Organic v. Local: Which Is Best for the Paleo Diet?

Best of both worlds? Organic vegetables at a local farmers’ market in Argentina (photo courtesy of Wikipedia)

I’m a member of a couple of very informative, supportive Facebook groups which are based around the paleo diet.  Members post their paleo experiences enthusiastically on a daily basis: weight-loss success stories; delicious recipes; testimonials of changes in health and mental state; and – perhaps most usefully of all – questions about the paleo lifestyle.  The discussions and answers received from fellow members can be nothing short of inspiring.

Increasingly, however, I’m noticing several people raise an important concern: the challenge of going paleo on a budget, and the affordability of organic produce.

It’s a real quandary.  Is going organic really that important?  Well, to be truly paleo, it’s not a stretch to suppose that organic does matter.  After all, in Grok’s day, animals and plants weren’t filled with hormones, antibiotics and pesticides.  To get as close as possible to paleo, it’s a good idea to go for options that are devoid of the nasty residues of modern high-yield factory farming.

Nonetheless, pursuing a purely organic diet can be very pricey.

What to do if you’re on a budget?

The question reminded me of a few useful articles which look at whether  it’s best to go organic, or alternatively, to just buy local - whether the produce is organic or not.  As you might expect, there isn’t a simple answer, but some broad guidelines do emerge:

1. Organic is better for you, but may not be so good for the environment.

Organic food obviously has physiological benefits. The Soil Association’s standards for organic produce mean it must contain: no chemical pesticides and herbicides; no artificial fertilisers; no genetically modified crops, feed or ingredients; no routine antibiotics or worming medications in rearing livestock; no animal cruelty.  Great stuff!  But check the label.  Where is your organic produce sourced from?  If you live in London, and your organic blueberries have been flown in from New Zealand, you’re clocking up quite a few food miles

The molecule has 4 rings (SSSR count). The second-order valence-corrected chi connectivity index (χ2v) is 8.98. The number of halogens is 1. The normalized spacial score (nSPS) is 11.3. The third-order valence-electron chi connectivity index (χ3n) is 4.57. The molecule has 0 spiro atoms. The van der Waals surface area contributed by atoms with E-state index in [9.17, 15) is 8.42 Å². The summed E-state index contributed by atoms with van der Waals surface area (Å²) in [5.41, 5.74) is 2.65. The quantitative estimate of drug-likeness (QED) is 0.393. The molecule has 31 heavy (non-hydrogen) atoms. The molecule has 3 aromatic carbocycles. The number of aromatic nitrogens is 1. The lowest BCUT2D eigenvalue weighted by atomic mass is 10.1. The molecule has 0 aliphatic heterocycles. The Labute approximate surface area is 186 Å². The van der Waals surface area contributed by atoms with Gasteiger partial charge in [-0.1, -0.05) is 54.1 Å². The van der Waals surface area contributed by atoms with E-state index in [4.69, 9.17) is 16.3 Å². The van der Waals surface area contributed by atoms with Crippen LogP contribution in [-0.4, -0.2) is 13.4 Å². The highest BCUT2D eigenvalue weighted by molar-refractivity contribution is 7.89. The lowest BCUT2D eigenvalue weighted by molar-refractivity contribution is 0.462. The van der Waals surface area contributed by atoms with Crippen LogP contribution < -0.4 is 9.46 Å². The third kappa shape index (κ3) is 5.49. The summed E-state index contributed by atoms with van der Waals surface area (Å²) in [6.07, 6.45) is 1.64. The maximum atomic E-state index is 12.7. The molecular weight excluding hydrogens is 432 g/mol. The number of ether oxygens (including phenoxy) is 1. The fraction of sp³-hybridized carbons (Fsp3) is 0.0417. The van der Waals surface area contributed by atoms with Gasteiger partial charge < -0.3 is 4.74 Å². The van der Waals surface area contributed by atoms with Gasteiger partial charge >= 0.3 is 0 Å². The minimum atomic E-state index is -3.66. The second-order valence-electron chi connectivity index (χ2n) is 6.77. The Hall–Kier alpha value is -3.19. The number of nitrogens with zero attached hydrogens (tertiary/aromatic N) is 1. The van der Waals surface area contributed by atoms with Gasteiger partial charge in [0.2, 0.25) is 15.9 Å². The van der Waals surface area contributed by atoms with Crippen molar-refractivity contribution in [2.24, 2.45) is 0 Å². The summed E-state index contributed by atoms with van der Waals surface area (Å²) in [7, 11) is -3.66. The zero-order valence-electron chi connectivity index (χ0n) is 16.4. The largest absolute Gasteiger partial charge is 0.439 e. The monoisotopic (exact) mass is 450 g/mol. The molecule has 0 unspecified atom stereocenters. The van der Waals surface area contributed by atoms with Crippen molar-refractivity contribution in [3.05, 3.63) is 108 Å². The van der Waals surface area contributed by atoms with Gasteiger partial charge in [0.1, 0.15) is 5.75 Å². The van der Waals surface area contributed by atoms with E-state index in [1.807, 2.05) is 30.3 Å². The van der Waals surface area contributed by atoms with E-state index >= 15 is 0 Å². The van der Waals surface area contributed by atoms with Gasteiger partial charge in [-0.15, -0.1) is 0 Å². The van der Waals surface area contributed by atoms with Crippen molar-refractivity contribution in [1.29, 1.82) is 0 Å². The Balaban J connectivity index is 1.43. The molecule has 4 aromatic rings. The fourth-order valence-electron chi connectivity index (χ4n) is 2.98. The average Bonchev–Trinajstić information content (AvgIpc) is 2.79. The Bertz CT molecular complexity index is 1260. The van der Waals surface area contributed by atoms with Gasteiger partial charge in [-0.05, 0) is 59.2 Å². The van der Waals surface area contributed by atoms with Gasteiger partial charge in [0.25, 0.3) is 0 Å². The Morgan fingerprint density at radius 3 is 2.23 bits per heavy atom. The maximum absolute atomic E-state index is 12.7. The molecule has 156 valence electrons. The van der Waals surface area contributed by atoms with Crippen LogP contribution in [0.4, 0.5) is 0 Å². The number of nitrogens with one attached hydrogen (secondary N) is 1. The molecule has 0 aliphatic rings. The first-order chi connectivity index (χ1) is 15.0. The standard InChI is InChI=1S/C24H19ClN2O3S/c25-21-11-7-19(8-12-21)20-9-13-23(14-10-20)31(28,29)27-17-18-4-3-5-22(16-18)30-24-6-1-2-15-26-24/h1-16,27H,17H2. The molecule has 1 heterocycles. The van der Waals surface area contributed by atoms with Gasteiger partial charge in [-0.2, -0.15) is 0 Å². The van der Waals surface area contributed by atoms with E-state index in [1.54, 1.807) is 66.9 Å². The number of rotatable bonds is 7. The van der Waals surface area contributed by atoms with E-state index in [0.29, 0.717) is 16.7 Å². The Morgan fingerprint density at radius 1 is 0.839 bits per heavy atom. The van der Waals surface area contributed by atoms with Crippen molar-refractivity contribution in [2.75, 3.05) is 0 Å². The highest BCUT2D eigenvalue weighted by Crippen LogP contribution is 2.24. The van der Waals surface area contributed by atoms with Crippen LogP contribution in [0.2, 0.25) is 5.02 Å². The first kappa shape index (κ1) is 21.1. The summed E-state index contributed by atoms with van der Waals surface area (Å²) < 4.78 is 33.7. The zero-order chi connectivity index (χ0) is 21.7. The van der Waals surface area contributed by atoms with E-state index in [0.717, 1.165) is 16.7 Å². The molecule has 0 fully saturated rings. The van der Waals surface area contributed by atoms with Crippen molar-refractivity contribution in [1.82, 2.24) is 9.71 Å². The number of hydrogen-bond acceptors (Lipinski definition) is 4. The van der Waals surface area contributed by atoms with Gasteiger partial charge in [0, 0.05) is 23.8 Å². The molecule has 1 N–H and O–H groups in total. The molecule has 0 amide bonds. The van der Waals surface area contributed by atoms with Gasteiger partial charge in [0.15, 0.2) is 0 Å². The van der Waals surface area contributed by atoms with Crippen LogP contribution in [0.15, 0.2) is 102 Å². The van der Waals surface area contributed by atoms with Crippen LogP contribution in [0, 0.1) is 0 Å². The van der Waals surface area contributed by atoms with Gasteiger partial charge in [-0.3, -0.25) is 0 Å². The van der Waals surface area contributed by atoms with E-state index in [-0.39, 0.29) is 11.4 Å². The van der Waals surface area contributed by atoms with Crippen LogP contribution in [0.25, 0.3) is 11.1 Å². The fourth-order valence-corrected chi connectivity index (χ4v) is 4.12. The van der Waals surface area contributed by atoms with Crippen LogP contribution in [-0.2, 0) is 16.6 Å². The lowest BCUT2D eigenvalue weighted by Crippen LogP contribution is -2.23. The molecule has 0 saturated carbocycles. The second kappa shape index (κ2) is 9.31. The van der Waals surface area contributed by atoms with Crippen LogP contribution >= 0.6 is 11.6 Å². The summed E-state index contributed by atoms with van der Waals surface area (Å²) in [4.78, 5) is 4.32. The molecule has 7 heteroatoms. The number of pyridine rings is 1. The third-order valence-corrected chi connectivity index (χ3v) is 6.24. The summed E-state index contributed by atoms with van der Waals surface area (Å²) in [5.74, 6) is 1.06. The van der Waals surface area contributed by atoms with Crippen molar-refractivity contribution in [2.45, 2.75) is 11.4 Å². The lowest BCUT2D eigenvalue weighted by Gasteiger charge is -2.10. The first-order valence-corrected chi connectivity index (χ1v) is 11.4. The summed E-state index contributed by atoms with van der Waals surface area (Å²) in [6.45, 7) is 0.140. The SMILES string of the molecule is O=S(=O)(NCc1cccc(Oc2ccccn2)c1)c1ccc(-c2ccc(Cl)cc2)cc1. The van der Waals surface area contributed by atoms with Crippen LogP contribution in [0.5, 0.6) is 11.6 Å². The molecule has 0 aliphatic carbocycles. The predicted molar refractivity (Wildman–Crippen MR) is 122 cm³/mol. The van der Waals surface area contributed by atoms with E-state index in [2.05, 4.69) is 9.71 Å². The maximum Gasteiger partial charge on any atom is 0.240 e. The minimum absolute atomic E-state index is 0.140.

2. Local is good for the environment, and may be better for you, too.

In June of this year, The Ecologist website commented on the local v. organic question, and noted: “local is usually a better bet.”  You can read why they think so here.  It’s worth considering some other reasons for the benefits of buying local.  First, it supports local farmers.  They really need that support – check out our previous article on the current pressures faced by family farms.  Second, it’s more likely to be seasonal.  In addition to the obvious environmental benefits, there’s evidence that seasonal food is better for us too, since our ancestors evolved to eat what grew within their local area at any given time of year.  We chewed the fat about that topic recently, too, in our article Seasonal Eating and the Paleo Diet.  Third, it’s often cheaper – since it comes with less packaging, and fewer marketing costs.  Here’s your solution if you’re trying to go paleo on a budget.  And fourth, sometimes local is organic, even if it doesn’t say so.  See point 3, below.

3. The ideal is food which is local and organic.

It’s obvious why this is best.  Not only will food miles be cut down, but the produce – whether it’s fresh fruit and veg, or a juicy grass-fed steak – won’t be adulterated with nasty chemicals.  Encouragingly, the useful UK-based website, Natural Food Finder, reminds us that “there may be local food producers who do farm to higher welfare standards (but) who do not carry organic certification. This is a winning situation if organic, local produce cannot be found.”  In other words, some local produce won’t be labeled organic, but will be produced to organic standards.  Don’t be afraid to ask your local farmer exactly how he manages his produce.  This may well be your best bet if the budget is really stretched.  Read more here.


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Brian Cormack Carr is a professional life and career coach, writer, and advocate of a real foods diet.
His home on the web is where you will find more articles, a free newsletter, and information about his online career-creation programme You can follow Brian on Twitter: @cormackcarr


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